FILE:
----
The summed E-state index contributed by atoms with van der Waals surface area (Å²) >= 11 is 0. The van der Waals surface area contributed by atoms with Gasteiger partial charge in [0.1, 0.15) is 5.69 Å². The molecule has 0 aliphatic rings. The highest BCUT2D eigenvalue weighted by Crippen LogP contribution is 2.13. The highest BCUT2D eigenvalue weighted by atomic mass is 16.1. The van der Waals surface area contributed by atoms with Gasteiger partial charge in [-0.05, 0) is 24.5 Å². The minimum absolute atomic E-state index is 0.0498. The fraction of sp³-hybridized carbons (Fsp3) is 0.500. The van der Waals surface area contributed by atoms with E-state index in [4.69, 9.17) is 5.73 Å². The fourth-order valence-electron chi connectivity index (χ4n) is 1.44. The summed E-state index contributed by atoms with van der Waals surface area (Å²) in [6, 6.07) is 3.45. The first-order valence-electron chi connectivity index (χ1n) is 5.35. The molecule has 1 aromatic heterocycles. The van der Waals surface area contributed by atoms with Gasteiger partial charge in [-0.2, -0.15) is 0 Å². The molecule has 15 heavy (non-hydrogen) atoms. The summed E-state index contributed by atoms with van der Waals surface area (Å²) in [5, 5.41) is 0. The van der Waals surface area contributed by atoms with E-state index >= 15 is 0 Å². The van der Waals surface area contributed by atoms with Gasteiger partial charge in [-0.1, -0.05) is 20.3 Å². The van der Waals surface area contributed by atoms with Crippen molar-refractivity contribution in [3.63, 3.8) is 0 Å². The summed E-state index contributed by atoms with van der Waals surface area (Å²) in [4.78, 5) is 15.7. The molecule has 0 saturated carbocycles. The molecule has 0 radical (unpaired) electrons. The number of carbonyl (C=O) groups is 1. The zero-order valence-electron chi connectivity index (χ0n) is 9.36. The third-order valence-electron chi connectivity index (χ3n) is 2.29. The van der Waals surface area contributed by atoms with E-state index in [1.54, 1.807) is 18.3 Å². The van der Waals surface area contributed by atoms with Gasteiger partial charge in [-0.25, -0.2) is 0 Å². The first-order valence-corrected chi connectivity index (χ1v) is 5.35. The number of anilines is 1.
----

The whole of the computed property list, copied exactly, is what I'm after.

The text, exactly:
The summed E-state index contributed by atoms with van der Waals surface area (Å²) >= 11 is 0. The van der Waals surface area contributed by atoms with Gasteiger partial charge in [0.1, 0.15) is 5.69 Å². The molecule has 0 aliphatic rings. The highest BCUT2D eigenvalue weighted by Crippen LogP contribution is 2.13. The highest BCUT2D eigenvalue weighted by atomic mass is 16.1. The van der Waals surface area contributed by atoms with Gasteiger partial charge in [-0.05, 0) is 24.5 Å². The minimum absolute atomic E-state index is 0.0498. The fraction of sp³-hybridized carbons (Fsp3) is 0.500. The van der Waals surface area contributed by atoms with E-state index in [4.69, 9.17) is 5.73 Å². The fourth-order valence-electron chi connectivity index (χ4n) is 1.44. The summed E-state index contributed by atoms with van der Waals surface area (Å²) in [6, 6.07) is 3.45. The first-order valence-electron chi connectivity index (χ1n) is 5.35. The molecule has 1 aromatic heterocycles. The van der Waals surface area contributed by atoms with Gasteiger partial charge in [-0.2, -0.15) is 0 Å². The molecule has 15 heavy (non-hydrogen) atoms. The summed E-state index contributed by atoms with van der Waals surface area (Å²) in [5, 5.41) is 0. The van der Waals surface area contributed by atoms with E-state index >= 15 is 0 Å². The van der Waals surface area contributed by atoms with Gasteiger partial charge in [-0.1, -0.05) is 20.3 Å². The van der Waals surface area contributed by atoms with Crippen molar-refractivity contribution in [3.63, 3.8) is 0 Å². The summed E-state index contributed by atoms with van der Waals surface area (Å²) in [4.78, 5) is 15.7. The molecule has 0 saturated carbocycles. The molecule has 0 radical (unpaired) electrons. The number of carbonyl (C=O) groups is 1. The zero-order valence-electron chi connectivity index (χ0n) is 9.36. The third-order valence-electron chi connectivity index (χ3n) is 2.29. The van der Waals surface area contributed by atoms with E-state index in [1.54, 1.807) is 18.3 Å². The van der Waals surface area contributed by atoms with Gasteiger partial charge in [-0.25, -0.2) is 0 Å². The first-order valence-corrected chi connectivity index (χ1v) is 5.35. The number of anilines is 1.